Submitted to: Rangeland Ecology and Management
Publication Type: Peer Reviewed Journal
Publication Acceptance Date: 6/21/2011
Publication Date: 9/13/2011
Citation: Pierson Jr, F.B., Williams, C.J., Hardegree, S.P., Weltz, M.A., Stone, J.J., Clark, P. 2011. Fire, plant invasions, and erosion events on western rangelands. Rangeland Ecology and Management. 64(5):439-449. DOI: 10.2111/REM-D-09-00147.1.
Interpretive Summary: Landscape plant community transitions across western United States rangelands have altered fire regimes and present large-scale environmental consequences relative to rangeland hydrology. Extensive conversion of shrublands to annual grasslands has increased the spatial extent and frequency of fires in wildland settings and along the urban-wildland interface. The shift in fire regimes to larger-scale, more frequent and severe burning amplifies the spatial and temporal exposure and vulnerability of these rangeland landscapes to greater runoff and erosion and poses significant risks to habitat, water quality, property, and human life. This paper explores the potential hydrologic impacts of large-scale plant community transitions and altered fire regimes and proposes a conceptual framework for assessing post-fire hydrologic risk and recovery. Fire effects on rangeland hydrologic vulnerability are presented through a review of published field studies from semi-arid rangeland and forested sites. The manuscript provides an extensive review of fire effects on rangeland hydrology and highlights the need for additional research in lieu of the of ongoing altered fire regimes on western rangeland landscapes.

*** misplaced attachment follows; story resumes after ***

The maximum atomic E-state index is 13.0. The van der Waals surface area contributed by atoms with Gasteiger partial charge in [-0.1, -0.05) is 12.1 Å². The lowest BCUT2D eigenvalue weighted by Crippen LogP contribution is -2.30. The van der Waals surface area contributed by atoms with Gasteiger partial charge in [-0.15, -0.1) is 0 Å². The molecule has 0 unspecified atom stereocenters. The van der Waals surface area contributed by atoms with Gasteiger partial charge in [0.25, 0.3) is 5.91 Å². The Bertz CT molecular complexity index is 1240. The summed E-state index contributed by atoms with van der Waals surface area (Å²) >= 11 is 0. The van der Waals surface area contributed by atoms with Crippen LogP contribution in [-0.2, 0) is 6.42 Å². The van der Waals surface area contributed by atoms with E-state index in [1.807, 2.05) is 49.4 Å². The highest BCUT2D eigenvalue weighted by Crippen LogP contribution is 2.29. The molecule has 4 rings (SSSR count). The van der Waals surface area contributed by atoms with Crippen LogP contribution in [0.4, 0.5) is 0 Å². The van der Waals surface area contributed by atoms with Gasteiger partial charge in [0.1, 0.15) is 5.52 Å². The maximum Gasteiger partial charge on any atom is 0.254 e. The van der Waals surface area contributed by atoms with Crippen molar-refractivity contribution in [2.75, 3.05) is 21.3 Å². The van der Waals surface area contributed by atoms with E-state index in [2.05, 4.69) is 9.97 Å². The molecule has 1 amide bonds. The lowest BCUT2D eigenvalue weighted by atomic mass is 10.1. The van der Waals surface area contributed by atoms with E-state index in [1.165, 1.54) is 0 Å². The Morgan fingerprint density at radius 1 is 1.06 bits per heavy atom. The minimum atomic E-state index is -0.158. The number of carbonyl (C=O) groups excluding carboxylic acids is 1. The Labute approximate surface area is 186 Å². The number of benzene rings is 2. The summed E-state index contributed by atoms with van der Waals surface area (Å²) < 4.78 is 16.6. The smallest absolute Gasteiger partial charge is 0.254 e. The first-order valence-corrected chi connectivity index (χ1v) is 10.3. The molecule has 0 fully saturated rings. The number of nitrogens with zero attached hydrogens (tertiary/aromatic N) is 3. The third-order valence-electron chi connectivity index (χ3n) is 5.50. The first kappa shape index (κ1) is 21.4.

Technical Abstract: Millions of hectares of rangeland in the western United States have been invaded by annual and woody plants that have increased the role of wildland fire. Altered fire regimes pose significant implications for runoff and erosion. In this paper we synthesize what is known about fire impacts on rangeland hydrology and erosion, and how that knowledge advances understanding of hydrologic risks associated with landscape scale plant community transitions and altered fire regimes. The increased role of wildland fire on western rangeland exposes landscapes to amplified runoff and erosion over short- and long-term windows of time and increases the risk of damage to soil and water resources, property, and human lives during extreme events. Amplified runoff and erosion post-fire are a function of fire-induced changes in site characteristics (i.e. ground cover, soil water repellency, aggregate stability, surface roughness) that define site susceptibility. We suggest that overall post-fire hydrologic vulnerability be considered in a probabilistic framework that predicts hydrologic response for a range of potential storms and site susceptibilities and that identifies the hydrologic response magnitudes at which damage to values-at-risk are likely to occur. We identify key knowledge gaps that limit advancement of predictive technologies to address the increased role of wildland fire across rangeland landscapes. Our review of literature suggests quantifying interactions of varying rainfall intensity and key measures of site susceptibility, temporal variability in strength/influence of soil water repellency, and spatial scaling of post-fire runoff and erosion remain paramount areas for future research to address hydrologic effects associated with the increased role of wildland fire on western rangelands.